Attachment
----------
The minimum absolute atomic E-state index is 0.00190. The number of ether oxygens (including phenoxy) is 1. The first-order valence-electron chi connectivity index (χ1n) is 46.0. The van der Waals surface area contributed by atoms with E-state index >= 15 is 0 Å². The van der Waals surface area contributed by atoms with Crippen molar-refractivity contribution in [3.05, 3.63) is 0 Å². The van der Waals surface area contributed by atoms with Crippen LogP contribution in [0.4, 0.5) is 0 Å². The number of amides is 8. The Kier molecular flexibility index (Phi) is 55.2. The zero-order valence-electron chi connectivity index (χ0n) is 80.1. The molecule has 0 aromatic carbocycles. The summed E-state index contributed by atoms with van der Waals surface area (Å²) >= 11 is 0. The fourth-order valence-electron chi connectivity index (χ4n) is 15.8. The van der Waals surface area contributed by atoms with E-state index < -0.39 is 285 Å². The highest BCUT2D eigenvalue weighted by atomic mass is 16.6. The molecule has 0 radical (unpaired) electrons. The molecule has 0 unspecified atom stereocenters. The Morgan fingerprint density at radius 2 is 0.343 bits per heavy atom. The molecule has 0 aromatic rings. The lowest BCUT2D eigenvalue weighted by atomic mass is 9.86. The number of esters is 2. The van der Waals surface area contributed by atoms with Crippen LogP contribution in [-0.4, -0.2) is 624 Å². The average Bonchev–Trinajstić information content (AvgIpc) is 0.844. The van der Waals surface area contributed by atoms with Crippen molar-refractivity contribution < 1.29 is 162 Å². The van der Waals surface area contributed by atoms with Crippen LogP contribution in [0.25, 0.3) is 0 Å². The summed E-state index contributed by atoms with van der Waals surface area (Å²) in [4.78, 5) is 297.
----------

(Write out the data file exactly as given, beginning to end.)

The minimum absolute atomic E-state index is 0.00190. The number of ether oxygens (including phenoxy) is 1. The first-order valence-electron chi connectivity index (χ1n) is 46.0. The van der Waals surface area contributed by atoms with E-state index >= 15 is 0 Å². The van der Waals surface area contributed by atoms with Crippen molar-refractivity contribution in [3.05, 3.63) is 0 Å². The van der Waals surface area contributed by atoms with Crippen LogP contribution in [0.4, 0.5) is 0 Å². The number of amides is 8. The Kier molecular flexibility index (Phi) is 55.2. The zero-order valence-electron chi connectivity index (χ0n) is 80.1. The molecule has 0 aromatic carbocycles. The summed E-state index contributed by atoms with van der Waals surface area (Å²) >= 11 is 0. The fourth-order valence-electron chi connectivity index (χ4n) is 15.8. The van der Waals surface area contributed by atoms with E-state index < -0.39 is 285 Å². The highest BCUT2D eigenvalue weighted by atomic mass is 16.6. The molecule has 0 radical (unpaired) electrons. The molecule has 0 unspecified atom stereocenters. The Morgan fingerprint density at radius 2 is 0.343 bits per heavy atom. The molecule has 0 aromatic rings. The lowest BCUT2D eigenvalue weighted by atomic mass is 9.86. The number of esters is 2. The van der Waals surface area contributed by atoms with Crippen LogP contribution in [-0.4, -0.2) is 624 Å². The average Bonchev–Trinajstić information content (AvgIpc) is 0.844. The van der Waals surface area contributed by atoms with Crippen molar-refractivity contribution < 1.29 is 162 Å². The van der Waals surface area contributed by atoms with Crippen LogP contribution in [0.25, 0.3) is 0 Å². The summed E-state index contributed by atoms with van der Waals surface area (Å²) in [4.78, 5) is 297.